A taste for exploration: why you plan your next trip around exotic food

From rillettes to fermented ricotta, discovering foods you can't get back home is one of the last true delights of travel, writes Griff-Rhys Jones

12 May 2019 - 00:00 By Griff-Rhys Jones

There is a Left Bank market at the back of the Rue de Seine that almost everybody knows, because everybody in Paris ends up there - slavering over the made-up dishes in the windows of the traiteurs lining the street. Mayonnaise blobbed on top of suspiciously pink lobster. Some sort of gelée of asparagus tips. Pastry cases of mushroom duxelles in a cream sauce. It's what Parisians carry home to re-heat and show off with at dinner parties. And I want to eat it.
In France, the lure for me is old-fashioned excess. I usually make do with celeriac remoulade. It is simple enough and sums up what I am after: a mayonnaise with mustard and lemon juice, which for some reason is a staple of every food shop in France but is unobtainable in Britain. It's superior coleslaw. It makes me feel proper foreign. And I have to buy it in a shop.
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Rillettes are another one. They're gooey, flaky, goosey, fatty, essentially "other" and - this is my point - not likely to turn up in a Michelin-starred restaurant. It's one of the reasons I prefer to book an apartment rather than a hotel. I have to be able to buy a weeping slab of flaky, meaty goo, which you can't smuggle into a hotel to eat with a plastic fork in bed. Well, you can, but it feels furtive, messy and unsatisfying.I will never forget stocking up in Thailand once. We had a boat and a fridge. We'd been taken to a Tesco, but on the way back we diverted to a tiny grocery. Little polystyrene boxes were covered in tea towels. I lifted one up. It revealed magic ingredients including at least four varieties of aubergine, tiny herbaceous salad leaves, frogs, prawns, spices and herbs. Yum. Most of it looked impossible to cook but I was still very keen to try. I have even been moved to buy delicacies and abandon them because I lacked the means to eat them. A proper gourmet traveller might carry a folding fork and a collapsible dog bowl. I must remember to do that.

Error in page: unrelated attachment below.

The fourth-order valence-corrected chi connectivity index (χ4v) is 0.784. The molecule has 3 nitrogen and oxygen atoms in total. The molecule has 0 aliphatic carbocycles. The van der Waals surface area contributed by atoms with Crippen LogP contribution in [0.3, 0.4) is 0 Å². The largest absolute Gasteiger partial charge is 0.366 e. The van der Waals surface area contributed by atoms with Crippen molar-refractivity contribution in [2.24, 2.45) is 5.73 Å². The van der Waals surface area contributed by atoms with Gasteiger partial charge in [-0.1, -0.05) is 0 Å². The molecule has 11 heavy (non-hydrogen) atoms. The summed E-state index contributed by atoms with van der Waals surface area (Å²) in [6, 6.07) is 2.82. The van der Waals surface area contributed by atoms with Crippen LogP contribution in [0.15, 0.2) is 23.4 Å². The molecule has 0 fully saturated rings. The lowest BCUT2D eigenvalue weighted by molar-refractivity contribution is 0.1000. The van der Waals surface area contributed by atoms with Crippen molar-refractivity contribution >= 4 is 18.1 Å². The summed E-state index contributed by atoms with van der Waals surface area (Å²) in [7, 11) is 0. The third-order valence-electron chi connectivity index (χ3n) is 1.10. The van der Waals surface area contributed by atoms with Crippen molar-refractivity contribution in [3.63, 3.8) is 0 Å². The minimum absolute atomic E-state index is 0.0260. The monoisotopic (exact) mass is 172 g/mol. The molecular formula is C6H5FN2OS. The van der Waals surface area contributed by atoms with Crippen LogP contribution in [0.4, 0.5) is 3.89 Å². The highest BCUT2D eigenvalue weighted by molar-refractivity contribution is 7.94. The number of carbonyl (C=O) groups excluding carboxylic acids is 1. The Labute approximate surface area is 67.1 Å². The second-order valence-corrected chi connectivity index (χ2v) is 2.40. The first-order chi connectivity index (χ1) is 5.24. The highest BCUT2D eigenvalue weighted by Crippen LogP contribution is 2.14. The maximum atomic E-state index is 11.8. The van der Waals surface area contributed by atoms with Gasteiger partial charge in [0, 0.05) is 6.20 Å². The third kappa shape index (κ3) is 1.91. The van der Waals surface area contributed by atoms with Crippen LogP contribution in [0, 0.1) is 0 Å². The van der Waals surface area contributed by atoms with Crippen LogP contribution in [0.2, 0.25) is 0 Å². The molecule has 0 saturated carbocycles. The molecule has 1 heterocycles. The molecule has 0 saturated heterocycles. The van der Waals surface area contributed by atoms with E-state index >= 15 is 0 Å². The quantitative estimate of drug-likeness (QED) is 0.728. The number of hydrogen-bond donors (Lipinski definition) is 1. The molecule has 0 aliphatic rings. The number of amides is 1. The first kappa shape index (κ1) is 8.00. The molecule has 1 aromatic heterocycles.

There are sensations to discover closer to home, too. On an ordinary Sunday in Acciaroli, Cilento - an unassuming Italian resort town - we encountered three stalls set up as an ersatz market. Jars of pickles, home-salted capers, lettuce (yes, unbelievable, exquisite, addictive lettuce) and fruit that tasted actually, you know, sweet - not the hard, picked-early, rubber dog's balls we have dumped on us in England.
To one side there was a pile of lemons the size of grapefruits. "Procida limoni?" I asked. They were explosively indignant. "No! Campania limoni." But they knew what I meant. I had eaten some on the island of Procida (yes, in a restaurant) a few days before - but here at this stall I could buy them and experiment. These huge lemons are grown for salads and the pith is half an inch thick like bread and is actually called "bread". The fruity segment is minimal and juicy. Just great. New, you see. And specific.
Or that time in Elba when I ate a burrata with a glug of olive oil, some fried leeks and reconstituted salt cod. Bliss. Novelty.Or the ice-cream place in Rome where I had a plastic glass half full of dark, lethal espresso granita: jellylike in intensity, with a wodge of whipped cream on top. I'd never experienced the like before. Must go back.
And mozzarella from Paestum, home of the buffalo, where it should come from - so far removed from the plastic waste that passes for the stuff back home. Smoked eel on the Baltic coast. Herring all across the lowlands. Bread everywhere. Mature cheese. There's this cheese shop in Naples, and another one in Amsterdam, which I have to rediscover.
In Liguria, I passed a stall selling fermented ricotta. I didn't know how much to buy. He could tell. He spooned out half a kilo before I shouted "Basta!" We carried that stuff around for days, and half a teaspoon blew the back of your head off. But it's all out there; you have to try it. It's worth taking a camper van and a fridge on your travels. Yes, culinary investigative touring is still possible - for the time being at least. – Telegraph Media Group Limited [2019].

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